Designs revealed for a stunning new plaza and park in Toronto
You'll soon be able to walk through a gorgeous new plaza with a thought-provoking art installation and a small park paying tribute to the Don River, as Waterfront Toronto has announced the winning Indigenous artists selected to design works at two sites in the city's West Don Lands area.
The announcement reveals new glimpses at the designs for the plaza of Anishnawbe Health Toronto's Indigenous Hub on Cherry Street and a new pocket park a the intersection of King, Queen and River Streets.
Artist Ludovic Boney will design the art installation in the new plaza for the Cherry Street complex, dubbed "In Equilibrium."
A preliminary rendering of the work (above) shows off a tall frame supporting thousands of fire-coloured hanging stems under a mirrored surface, framing a view of the sky above.
Boney says, "The artwork evokes a natural landscape reflected in the sky, an inverted perception of it where the viewer, eyes turned towards the sky, faces their own world. Through cattails and reeds, there is a vision, an invitation to hope and healing."
Joe Hester, Executive Director of Anishnawbe Health Toronto, celebrates the news, stating that "Through design, architecture and art, the Indigenous Hub celebrates and reflects our culture."
"Mr. Boney, an artist from the Wendat nation, shares his talent to create a special place, while connecting us to his ancestral community. In doing so, his sharing connects us to a future of hope and healing."
A short walk away at the King/Queen/River intersection, artist team Amy Malbeuf and Jordan Bennett will work with designer Benjamin Matthews and IOTA Studios to bring an homage to the Don River to this triangular plot of land.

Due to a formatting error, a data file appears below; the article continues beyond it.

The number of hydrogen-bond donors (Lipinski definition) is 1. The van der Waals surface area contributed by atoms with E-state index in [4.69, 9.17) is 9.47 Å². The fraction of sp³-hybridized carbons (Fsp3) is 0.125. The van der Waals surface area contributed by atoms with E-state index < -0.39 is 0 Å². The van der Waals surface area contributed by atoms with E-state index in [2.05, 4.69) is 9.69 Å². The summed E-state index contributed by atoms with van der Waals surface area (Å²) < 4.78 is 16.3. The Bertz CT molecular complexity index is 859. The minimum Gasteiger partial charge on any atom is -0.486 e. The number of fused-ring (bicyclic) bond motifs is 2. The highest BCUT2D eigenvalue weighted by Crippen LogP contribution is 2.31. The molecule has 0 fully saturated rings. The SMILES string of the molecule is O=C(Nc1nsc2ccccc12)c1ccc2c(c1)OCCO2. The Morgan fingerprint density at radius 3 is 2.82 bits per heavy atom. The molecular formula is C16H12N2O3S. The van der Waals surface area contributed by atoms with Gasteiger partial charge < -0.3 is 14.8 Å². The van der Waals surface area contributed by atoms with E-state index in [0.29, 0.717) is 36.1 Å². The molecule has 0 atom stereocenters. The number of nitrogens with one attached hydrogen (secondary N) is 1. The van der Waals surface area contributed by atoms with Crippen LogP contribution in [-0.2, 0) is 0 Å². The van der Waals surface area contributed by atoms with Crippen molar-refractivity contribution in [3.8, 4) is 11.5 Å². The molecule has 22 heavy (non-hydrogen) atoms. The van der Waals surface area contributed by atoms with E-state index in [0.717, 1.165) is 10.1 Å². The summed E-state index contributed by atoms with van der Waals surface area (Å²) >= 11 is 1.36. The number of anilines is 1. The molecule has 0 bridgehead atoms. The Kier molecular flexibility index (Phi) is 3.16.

A park has existed here, or at least the base conditions of a park, since 2017. The site was formerly an access ramp linking River Street and the Bayview Extension, cleared with Bayview's realignment during the West Don Lands redevelopment.
It has spent the last few years as a fairly minimal park, offering very little in the way of placemaking for cyclists exiting the Bayview bike path via the former River Street exit, but that will soon change.
The park's landscaping will be remodelled with new art that tells the story of the historical floods that inundated the area in years past. And I guess also the very recent ones.
Though it won't be sheltered like the nearby Underpass Park, this will indeed be a park built on space formerly occupied by an underpass dedicated to vehicle traffic and reclaimed for cyclists and pedestrians.
"The unique placement of this future public artwork, on a site constructed and highly engineered to prevent flooding, evoked many thoughts for us around how best to respond and tell the stories of this place," says Malbeuf.
"Our ability to do this as Indigenous people is found in our ancestral technologies, ability to adapt, and use of humour and play to cope," says Bennett.
The winning designs were selected by an Indigenous Evaluation Committee working with Ryan Rice, the Indigenous Public Art Curator at Waterfront Toronto, from a shortlist announced in December 2021.
"The imaginative and provocative selected public artworks will bring character, spirit and identity to their respective sites," says Rice.
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